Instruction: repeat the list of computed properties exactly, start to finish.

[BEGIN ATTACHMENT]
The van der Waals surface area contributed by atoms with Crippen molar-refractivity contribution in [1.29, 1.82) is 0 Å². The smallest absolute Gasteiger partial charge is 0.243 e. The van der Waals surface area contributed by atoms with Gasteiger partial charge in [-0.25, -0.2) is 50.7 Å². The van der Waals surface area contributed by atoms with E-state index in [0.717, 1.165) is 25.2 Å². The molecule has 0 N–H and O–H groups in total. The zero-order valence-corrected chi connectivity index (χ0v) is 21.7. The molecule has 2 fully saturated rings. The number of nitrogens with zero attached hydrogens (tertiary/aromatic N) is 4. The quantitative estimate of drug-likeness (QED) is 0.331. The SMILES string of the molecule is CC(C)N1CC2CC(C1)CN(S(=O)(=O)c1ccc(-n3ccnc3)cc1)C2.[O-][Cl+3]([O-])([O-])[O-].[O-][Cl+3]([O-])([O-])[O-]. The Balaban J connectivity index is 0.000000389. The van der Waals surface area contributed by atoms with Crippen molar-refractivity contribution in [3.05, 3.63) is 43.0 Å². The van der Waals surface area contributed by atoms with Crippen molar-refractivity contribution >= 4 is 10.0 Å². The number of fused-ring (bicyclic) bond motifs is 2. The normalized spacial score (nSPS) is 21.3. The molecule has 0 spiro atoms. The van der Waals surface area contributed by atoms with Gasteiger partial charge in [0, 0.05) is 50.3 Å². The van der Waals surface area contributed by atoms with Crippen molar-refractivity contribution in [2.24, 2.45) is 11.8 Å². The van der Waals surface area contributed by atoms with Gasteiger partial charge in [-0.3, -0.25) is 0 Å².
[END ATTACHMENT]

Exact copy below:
The van der Waals surface area contributed by atoms with Crippen molar-refractivity contribution in [1.29, 1.82) is 0 Å². The smallest absolute Gasteiger partial charge is 0.243 e. The van der Waals surface area contributed by atoms with Gasteiger partial charge in [-0.25, -0.2) is 50.7 Å². The van der Waals surface area contributed by atoms with E-state index in [0.717, 1.165) is 25.2 Å². The molecule has 0 N–H and O–H groups in total. The zero-order valence-corrected chi connectivity index (χ0v) is 21.7. The molecule has 2 fully saturated rings. The number of nitrogens with zero attached hydrogens (tertiary/aromatic N) is 4. The quantitative estimate of drug-likeness (QED) is 0.331. The SMILES string of the molecule is CC(C)N1CC2CC(C1)CN(S(=O)(=O)c1ccc(-n3ccnc3)cc1)C2.[O-][Cl+3]([O-])([O-])[O-].[O-][Cl+3]([O-])([O-])[O-]. The Balaban J connectivity index is 0.000000389. The van der Waals surface area contributed by atoms with Crippen molar-refractivity contribution in [3.05, 3.63) is 43.0 Å². The van der Waals surface area contributed by atoms with Crippen molar-refractivity contribution >= 4 is 10.0 Å². The number of fused-ring (bicyclic) bond motifs is 2. The normalized spacial score (nSPS) is 21.3. The molecule has 0 spiro atoms. The van der Waals surface area contributed by atoms with Gasteiger partial charge in [0, 0.05) is 50.3 Å². The van der Waals surface area contributed by atoms with Crippen molar-refractivity contribution in [2.24, 2.45) is 11.8 Å². The van der Waals surface area contributed by atoms with Gasteiger partial charge in [-0.3, -0.25) is 0 Å².